You can carry out the reaction on a magnetic stirrer if the iron nail sample is magnetic, and itself will function as a stir bar. Take aliquots (samples) of the solution every 5 minutes, transfer into a test tube or plastic cuvette, and capture the image with a mobile phone. I tried both Color Picker (for iOS on an iPad or iPhone), and Color Grab for Android. They both worked well. Of course you’ll have to make up a set of standard solutions of iron (II) ions with 1,10-phenanthroline added and measure their spectra.
A good source of Fe(II) is ammonium iron (II) sulfate hexahydrate and a standard solution of about 1 g/L is good. Then make up a range from 0.1 to 8 mg/L in 25 mL volumetric flasks for the standard curve. If you use the RGB values from the phone, you can calculate the absorbance. In essence, you subtract the blue value from the green value for the sample. You divide this by the B minus G values for the water blank. Then take the negative log (10) of the result. The value used by scientists is somewhat different (J. Chem. Educ. 2015, 92, 1696−1699, Supplementary Material). For example: A = -log((0.76Gs+0.5Bs)/(0.76Gb+0.5Bb) where Gs is the Green reading for the sample and Gb is the green reading for the blank. Likewise for blue (B). The value for R is not used as it is assumed to be zero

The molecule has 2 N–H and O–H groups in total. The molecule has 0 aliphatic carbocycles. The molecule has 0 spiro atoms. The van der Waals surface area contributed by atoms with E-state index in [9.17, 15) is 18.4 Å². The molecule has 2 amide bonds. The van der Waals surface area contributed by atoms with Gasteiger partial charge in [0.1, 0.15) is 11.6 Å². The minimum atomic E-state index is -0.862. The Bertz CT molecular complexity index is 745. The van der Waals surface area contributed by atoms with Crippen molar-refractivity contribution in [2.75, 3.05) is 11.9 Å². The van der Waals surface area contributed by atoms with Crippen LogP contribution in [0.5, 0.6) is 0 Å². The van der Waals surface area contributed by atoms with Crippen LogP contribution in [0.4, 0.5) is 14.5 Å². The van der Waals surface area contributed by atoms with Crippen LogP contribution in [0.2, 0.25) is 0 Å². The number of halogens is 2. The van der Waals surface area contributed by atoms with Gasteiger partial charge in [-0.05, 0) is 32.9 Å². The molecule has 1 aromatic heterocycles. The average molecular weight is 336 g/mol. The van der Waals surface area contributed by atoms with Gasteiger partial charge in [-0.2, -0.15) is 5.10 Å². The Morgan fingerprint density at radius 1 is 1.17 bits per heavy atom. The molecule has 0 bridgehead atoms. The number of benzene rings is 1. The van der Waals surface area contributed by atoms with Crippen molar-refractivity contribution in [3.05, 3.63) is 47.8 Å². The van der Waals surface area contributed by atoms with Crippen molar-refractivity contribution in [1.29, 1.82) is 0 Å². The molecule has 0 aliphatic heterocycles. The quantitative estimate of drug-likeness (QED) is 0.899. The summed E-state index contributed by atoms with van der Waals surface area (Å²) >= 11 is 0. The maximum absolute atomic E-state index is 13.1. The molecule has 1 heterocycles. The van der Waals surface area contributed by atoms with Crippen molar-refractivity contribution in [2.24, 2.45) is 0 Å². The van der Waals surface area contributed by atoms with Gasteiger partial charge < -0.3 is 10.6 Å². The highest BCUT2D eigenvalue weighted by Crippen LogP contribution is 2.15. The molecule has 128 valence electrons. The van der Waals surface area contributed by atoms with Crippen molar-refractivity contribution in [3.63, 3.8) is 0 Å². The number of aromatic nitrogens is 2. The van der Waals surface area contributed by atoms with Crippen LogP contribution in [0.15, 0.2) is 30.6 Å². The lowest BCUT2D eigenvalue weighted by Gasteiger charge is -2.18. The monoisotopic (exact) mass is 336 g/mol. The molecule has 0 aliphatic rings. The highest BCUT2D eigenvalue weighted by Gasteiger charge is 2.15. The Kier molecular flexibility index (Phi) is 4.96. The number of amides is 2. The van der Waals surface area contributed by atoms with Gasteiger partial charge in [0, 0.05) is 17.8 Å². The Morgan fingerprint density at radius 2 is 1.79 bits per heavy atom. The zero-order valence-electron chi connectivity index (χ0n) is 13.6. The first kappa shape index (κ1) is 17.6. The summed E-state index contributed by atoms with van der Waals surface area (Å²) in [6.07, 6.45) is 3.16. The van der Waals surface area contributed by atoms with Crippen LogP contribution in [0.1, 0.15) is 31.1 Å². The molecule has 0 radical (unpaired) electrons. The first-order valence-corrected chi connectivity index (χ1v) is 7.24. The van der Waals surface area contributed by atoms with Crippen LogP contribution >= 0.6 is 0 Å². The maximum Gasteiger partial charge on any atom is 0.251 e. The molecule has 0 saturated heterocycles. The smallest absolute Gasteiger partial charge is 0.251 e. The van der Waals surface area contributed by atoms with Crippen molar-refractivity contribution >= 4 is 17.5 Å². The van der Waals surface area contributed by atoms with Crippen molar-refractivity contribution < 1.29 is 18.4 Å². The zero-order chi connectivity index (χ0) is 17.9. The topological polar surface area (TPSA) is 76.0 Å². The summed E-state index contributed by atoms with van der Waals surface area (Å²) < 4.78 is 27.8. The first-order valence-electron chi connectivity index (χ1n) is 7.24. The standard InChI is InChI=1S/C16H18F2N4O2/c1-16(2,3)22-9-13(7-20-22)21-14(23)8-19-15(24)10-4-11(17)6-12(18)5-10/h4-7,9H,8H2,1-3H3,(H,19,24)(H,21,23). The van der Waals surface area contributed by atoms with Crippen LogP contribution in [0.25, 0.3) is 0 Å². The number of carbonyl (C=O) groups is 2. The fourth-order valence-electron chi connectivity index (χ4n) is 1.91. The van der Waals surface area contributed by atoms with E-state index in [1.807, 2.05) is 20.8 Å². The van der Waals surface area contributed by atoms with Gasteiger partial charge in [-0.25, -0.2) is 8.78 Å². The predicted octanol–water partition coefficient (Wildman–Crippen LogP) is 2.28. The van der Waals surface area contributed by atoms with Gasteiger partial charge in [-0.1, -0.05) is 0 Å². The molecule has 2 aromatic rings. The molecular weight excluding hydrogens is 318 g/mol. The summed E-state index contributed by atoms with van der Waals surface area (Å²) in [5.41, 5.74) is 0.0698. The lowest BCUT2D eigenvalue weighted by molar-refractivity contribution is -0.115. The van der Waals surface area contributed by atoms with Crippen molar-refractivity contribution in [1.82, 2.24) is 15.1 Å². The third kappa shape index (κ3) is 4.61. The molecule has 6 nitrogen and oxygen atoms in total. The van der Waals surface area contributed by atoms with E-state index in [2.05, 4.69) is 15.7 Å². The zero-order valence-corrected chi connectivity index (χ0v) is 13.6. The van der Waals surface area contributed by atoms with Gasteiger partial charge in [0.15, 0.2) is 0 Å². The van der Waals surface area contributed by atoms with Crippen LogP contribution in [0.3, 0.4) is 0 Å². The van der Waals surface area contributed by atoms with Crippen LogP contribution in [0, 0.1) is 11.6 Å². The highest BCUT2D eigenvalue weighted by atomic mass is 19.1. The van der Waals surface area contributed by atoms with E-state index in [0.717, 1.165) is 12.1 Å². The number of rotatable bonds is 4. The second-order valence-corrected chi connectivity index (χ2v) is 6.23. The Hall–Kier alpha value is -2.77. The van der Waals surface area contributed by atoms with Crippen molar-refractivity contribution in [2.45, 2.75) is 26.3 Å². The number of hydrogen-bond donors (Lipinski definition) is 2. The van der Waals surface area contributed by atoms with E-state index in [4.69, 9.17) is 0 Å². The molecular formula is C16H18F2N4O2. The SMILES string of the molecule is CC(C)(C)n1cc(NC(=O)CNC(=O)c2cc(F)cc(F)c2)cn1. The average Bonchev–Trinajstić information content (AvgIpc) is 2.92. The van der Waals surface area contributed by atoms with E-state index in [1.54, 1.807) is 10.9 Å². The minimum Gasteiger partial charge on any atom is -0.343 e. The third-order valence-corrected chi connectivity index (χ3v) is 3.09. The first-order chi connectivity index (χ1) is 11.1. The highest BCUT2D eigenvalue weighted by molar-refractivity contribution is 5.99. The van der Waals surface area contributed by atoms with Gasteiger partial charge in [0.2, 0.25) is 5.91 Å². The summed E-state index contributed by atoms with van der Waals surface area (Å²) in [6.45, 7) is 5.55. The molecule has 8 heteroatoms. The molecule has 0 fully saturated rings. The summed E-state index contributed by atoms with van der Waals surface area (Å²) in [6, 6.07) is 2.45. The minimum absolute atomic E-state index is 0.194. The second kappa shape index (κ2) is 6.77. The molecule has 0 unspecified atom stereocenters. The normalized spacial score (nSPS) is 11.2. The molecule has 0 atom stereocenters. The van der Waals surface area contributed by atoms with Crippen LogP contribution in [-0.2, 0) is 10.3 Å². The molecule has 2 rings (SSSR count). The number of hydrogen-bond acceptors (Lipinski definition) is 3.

My thanks to Edgar Moraes, Mario Confessor and Luiz Gasparotto, Federal University of Rio Grande do Norte, Brazil.
pH and photosynthesis
Oxygen is evolved during photosynthesis but the conditions for maximum
reaction rate are intriguing. It can be affected by many things, including:
sunlight - its intensity and wavelength, temperature, CO 2 and O 2 availability, water (which closes stomata and restricts CO 2), and any
factor that influences the production of chlorophyll, enzymes, or the energy
carriers ATP and NADPH, such as pH and Mg 2+ availability. You could test the effect of pH and temperature.
It sure won't be linear but how well your prediction (hypothesis) and results
agree will be interesting. You could also try light intensity. If you don't have a "luxmeter" to measure intensity you could take advantage of the fact that as you double the distance of the light source to the plant, the intensity is quartered (but you'd have to cut out daylight). There are a lot of variables to control and complex